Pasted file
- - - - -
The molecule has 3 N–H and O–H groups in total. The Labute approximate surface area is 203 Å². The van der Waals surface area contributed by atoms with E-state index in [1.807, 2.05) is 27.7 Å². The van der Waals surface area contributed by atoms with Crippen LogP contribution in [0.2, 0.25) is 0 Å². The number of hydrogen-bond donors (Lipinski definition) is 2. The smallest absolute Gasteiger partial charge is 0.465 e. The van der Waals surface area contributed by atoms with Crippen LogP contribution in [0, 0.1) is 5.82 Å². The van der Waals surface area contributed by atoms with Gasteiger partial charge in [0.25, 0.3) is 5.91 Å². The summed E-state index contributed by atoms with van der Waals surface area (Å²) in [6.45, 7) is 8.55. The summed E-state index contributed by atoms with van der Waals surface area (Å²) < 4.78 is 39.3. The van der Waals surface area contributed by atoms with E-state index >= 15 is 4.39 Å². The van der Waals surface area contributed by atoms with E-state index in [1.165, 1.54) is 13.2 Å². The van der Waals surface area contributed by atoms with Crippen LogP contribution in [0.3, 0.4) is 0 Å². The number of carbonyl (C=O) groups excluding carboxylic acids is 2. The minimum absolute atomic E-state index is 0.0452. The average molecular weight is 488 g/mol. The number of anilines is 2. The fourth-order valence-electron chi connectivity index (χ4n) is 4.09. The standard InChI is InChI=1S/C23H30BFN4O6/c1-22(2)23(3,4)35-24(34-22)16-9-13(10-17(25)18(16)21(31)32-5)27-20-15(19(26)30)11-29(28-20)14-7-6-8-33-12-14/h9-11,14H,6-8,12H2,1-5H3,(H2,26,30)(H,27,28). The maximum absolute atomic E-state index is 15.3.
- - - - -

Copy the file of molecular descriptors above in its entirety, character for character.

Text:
The molecule has 3 N–H and O–H groups in total. The Labute approximate surface area is 203 Å². The van der Waals surface area contributed by atoms with E-state index in [1.807, 2.05) is 27.7 Å². The van der Waals surface area contributed by atoms with Crippen LogP contribution in [0.2, 0.25) is 0 Å². The number of hydrogen-bond donors (Lipinski definition) is 2. The smallest absolute Gasteiger partial charge is 0.465 e. The van der Waals surface area contributed by atoms with Crippen LogP contribution in [0, 0.1) is 5.82 Å². The van der Waals surface area contributed by atoms with Gasteiger partial charge in [0.25, 0.3) is 5.91 Å². The summed E-state index contributed by atoms with van der Waals surface area (Å²) in [6.45, 7) is 8.55. The summed E-state index contributed by atoms with van der Waals surface area (Å²) < 4.78 is 39.3. The van der Waals surface area contributed by atoms with E-state index >= 15 is 4.39 Å². The van der Waals surface area contributed by atoms with E-state index in [1.165, 1.54) is 13.2 Å². The van der Waals surface area contributed by atoms with Crippen LogP contribution in [0.3, 0.4) is 0 Å². The number of carbonyl (C=O) groups excluding carboxylic acids is 2. The minimum absolute atomic E-state index is 0.0452. The average molecular weight is 488 g/mol. The number of anilines is 2. The fourth-order valence-electron chi connectivity index (χ4n) is 4.09. The standard InChI is InChI=1S/C23H30BFN4O6/c1-22(2)23(3,4)35-24(34-22)16-9-13(10-17(25)18(16)21(31)32-5)27-20-15(19(26)30)11-29(28-20)14-7-6-8-33-12-14/h9-11,14H,6-8,12H2,1-5H3,(H2,26,30)(H,27,28). The maximum absolute atomic E-state index is 15.3.